“It really drains you to see everyone else out here practicing, and you’ve got to come out here with the strength and conditioning guys; doing the arm ropes, things like that,” Koerner said. “The point of emphasis when you’re injured is to keep your head in it. To be able to take mental reps. … Riley’s done an incredible job of that."

While Moss is set to return, the news isn't as good for Roberts (bone bruise) and left tackle Mason Richman (leg), who Ferentz said is "week-to-week" after getting injured in the second quarter at Northwestern. Jack Plumb will get his first career start at left tackle against the Gophers, with Nick DeJong manning right tackle.

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What a stat: Iowa has not trailed against Minnesota since 2016.

The Hawkeyes rallied for a 14-7 win that early October day in Minneapolis with a 54-yard fourth-quarter touchdown by Akrum Wadley plus a two-point conversion, with 5½ minutes remaining. Iowa hasn’t faced a deficit against the Gophers since — spanning 245:28 of game clock and 61 months of world clock.

In other words, P.J. Fleck has never felt what it’s like to lead the Hawkeyes. This is his fifth season as Minnesota’s head coach, and he recently signed a contract extension through the 2028 season.

“We have a lot of respect for Iowa. They have a tremendous coaching staff,” Fleck said Monday.

Hawkeye coaches understand that Minnesota, with its ball-control philosophy, is a much better team when it’s playing with the lead. The Gophers are a lot like Wisconsin in that way. But they’re not a come-from-behind team, as evidenced by perplexing home losses to Bowling Green and Illinois, which on Saturday jumped out to a 14-0 first-half lead and hung on for a 14-6 win.

In 2019, when Minnesota had star receivers in Tyler Johnson and Rashod Bateman, Iowa coaches understood the importance of grabbing an early lead. They went for a first down on fourth-and-1 from Minnesota’s 32 on the first drive and converted. Iowa raced to a 13-0 first-quarter lead and held off the 9-0, seventh-ranked Gophers, 23-19.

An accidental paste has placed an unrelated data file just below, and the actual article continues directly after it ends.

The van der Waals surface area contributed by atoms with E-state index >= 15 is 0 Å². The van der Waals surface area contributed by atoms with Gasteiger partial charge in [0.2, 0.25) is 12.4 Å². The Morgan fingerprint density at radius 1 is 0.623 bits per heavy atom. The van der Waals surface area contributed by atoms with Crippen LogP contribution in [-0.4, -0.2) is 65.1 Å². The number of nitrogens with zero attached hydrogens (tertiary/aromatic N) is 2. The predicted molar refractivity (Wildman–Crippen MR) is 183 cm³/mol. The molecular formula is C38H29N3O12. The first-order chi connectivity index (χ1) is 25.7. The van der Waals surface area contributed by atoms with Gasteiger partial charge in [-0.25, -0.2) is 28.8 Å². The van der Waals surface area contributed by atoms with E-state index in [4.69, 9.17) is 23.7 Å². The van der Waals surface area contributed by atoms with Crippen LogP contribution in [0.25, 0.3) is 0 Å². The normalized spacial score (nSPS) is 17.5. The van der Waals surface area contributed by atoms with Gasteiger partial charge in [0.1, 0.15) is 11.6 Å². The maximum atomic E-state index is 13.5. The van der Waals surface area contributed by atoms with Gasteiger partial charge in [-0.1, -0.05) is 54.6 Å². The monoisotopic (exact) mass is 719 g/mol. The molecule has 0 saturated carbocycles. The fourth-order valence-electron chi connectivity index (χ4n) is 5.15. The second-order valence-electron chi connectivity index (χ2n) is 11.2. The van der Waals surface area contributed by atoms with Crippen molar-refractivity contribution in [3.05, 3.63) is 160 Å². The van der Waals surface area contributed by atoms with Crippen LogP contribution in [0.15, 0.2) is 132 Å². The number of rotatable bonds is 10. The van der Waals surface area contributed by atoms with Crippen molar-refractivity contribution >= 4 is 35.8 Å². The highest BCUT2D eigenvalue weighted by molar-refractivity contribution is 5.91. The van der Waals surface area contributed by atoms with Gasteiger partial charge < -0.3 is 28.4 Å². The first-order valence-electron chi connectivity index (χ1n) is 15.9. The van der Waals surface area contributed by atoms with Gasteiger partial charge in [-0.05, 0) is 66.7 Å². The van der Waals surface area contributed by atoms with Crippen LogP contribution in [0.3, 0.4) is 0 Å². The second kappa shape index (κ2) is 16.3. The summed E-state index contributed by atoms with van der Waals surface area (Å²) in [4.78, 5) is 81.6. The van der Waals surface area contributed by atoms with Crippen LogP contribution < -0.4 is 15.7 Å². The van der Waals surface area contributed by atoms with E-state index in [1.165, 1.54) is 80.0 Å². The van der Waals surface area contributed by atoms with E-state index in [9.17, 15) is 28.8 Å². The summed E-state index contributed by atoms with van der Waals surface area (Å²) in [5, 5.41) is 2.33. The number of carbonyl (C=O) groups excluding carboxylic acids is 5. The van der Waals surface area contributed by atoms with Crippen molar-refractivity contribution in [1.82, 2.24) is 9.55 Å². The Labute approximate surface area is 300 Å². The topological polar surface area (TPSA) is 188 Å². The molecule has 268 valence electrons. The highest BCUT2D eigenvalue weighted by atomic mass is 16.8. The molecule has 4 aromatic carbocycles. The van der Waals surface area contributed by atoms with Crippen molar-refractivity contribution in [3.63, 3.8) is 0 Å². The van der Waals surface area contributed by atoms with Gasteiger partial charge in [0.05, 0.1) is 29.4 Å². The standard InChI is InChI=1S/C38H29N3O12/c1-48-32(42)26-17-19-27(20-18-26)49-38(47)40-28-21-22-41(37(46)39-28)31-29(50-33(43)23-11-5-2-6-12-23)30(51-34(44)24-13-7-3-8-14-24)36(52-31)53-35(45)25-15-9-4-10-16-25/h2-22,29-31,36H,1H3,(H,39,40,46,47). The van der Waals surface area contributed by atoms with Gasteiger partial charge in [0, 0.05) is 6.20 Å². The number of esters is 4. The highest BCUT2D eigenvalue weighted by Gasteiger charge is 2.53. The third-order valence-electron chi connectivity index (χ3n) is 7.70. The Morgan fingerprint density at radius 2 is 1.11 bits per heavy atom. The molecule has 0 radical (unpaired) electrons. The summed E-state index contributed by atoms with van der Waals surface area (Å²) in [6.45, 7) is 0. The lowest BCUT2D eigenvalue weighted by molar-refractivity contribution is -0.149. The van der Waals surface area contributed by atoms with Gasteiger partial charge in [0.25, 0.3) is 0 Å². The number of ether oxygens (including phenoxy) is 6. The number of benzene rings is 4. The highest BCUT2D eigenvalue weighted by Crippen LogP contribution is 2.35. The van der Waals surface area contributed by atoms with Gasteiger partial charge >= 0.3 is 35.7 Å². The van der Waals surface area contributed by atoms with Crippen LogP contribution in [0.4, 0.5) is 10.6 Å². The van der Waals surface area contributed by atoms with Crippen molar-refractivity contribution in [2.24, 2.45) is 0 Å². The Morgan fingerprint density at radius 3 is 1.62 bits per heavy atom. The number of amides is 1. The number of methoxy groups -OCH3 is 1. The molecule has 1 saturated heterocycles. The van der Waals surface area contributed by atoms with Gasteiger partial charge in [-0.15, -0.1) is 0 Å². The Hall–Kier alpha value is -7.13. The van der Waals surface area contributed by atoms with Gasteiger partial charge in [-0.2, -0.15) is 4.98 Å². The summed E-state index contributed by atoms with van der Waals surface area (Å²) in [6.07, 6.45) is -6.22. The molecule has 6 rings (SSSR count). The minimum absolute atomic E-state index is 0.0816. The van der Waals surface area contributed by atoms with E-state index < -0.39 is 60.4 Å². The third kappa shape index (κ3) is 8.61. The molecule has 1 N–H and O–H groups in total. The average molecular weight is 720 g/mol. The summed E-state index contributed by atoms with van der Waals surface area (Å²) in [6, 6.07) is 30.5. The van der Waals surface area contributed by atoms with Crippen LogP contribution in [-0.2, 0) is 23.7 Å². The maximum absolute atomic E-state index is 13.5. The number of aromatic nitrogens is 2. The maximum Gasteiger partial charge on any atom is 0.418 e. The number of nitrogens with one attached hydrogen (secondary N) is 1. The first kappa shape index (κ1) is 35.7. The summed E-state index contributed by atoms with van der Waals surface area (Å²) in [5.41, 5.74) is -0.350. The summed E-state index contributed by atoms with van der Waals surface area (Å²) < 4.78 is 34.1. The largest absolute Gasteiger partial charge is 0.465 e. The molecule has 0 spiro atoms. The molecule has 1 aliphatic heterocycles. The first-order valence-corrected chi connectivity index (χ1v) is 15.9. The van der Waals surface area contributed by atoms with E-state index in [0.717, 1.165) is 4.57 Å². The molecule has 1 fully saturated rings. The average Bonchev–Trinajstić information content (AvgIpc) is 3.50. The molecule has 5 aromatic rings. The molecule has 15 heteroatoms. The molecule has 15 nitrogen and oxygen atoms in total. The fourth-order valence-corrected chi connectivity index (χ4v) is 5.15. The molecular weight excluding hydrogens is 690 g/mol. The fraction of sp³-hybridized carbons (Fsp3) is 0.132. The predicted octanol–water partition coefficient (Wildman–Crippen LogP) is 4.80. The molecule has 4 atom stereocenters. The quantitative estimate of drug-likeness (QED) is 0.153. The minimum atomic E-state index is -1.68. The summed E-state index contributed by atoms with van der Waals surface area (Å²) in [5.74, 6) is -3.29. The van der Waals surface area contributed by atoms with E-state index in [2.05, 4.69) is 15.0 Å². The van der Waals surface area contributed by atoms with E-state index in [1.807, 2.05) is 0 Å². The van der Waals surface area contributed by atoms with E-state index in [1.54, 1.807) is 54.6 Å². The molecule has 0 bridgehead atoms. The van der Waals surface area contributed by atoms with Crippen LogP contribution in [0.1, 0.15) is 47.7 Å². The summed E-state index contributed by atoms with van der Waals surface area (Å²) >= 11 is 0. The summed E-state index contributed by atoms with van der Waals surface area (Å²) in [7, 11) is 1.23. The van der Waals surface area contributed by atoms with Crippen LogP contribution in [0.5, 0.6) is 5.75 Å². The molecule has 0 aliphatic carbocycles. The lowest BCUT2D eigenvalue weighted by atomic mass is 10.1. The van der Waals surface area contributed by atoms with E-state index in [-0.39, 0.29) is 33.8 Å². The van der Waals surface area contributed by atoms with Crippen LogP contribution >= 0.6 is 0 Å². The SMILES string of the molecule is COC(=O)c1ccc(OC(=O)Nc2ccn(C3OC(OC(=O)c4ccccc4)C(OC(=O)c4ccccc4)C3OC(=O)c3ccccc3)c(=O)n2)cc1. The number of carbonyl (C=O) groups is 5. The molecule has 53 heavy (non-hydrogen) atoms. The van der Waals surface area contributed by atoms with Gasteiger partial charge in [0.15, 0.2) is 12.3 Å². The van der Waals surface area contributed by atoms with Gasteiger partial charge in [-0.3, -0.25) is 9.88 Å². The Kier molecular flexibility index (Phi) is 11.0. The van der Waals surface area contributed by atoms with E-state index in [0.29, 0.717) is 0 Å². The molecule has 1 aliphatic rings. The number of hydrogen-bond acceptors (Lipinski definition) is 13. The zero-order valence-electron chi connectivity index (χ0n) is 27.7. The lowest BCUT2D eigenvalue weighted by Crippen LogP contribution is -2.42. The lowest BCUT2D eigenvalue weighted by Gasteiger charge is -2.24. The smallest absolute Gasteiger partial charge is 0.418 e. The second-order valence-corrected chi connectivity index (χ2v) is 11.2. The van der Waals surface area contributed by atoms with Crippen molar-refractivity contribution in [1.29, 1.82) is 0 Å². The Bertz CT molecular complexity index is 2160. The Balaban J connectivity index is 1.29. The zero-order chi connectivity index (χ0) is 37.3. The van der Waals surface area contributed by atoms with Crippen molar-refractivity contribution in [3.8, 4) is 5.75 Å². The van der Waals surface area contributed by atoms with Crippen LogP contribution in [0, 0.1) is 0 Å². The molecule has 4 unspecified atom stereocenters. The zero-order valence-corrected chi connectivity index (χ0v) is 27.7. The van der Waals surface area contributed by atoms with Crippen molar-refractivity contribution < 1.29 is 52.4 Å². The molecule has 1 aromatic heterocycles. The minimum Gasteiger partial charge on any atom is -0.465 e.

“It’s kind of our point of emphasis every week, to get on them fast and early,” Koerner said. “That’s definitely the game plan.”

So … if Padilla gets hurt Saturday, enter Deuce Hogan?

That's the plan. Ferentz said Petras is medically cleared but can't throw the ball effectively with his injury. Hogan, the redshirt freshman from Grapevine, Texas, was considered a big get for the Hawkeyes in the recruiting process. A four-star talent stuck with Iowa over a scholarship offer from Georgia. Naturally, Iowa fans have been clamoring for any glimpses of Hogan.

This week, Hogan is getting the No. 2 reps with Petras not practicing. Getting game-week practice time is a crucial step in Hogan's development.

“The advantage of being a 2 is you get a lot of work during the course of the week," Ferentz said. "It’s hard to practice three quarterbacks.

"Obviously, (Deuce) has been here for a while and he’s been paying attention and watching. He has gotten some work, but not as much as Alex.

"Alex is much more prepared to go in."

Bruce, who has largely worked with the second team during his first year in the program, knows well what both Padilla and Hogan can do.

Bruce said this of Hogan: “Everything you guys say about Deuce is true. He has a knack for everything. He can move just as well as Alex can. I think if he got a chance, he’d be ready, too.”

Safe to say, Iowa coaches hope Padilla plays well and stays healthy Saturday. But it’s definitely a good side benefit that Hogan’s development is probably accelerating as he knows he might be one snap away from being thrown into a meaningful Big Ten game.

Hawkeyes columnist Chad Leistikow has covered sports for 27 years with The Des Moines Register, USA TODAY and Iowa City Press-Citizen. Follow @ChadLeistikow on Twitter.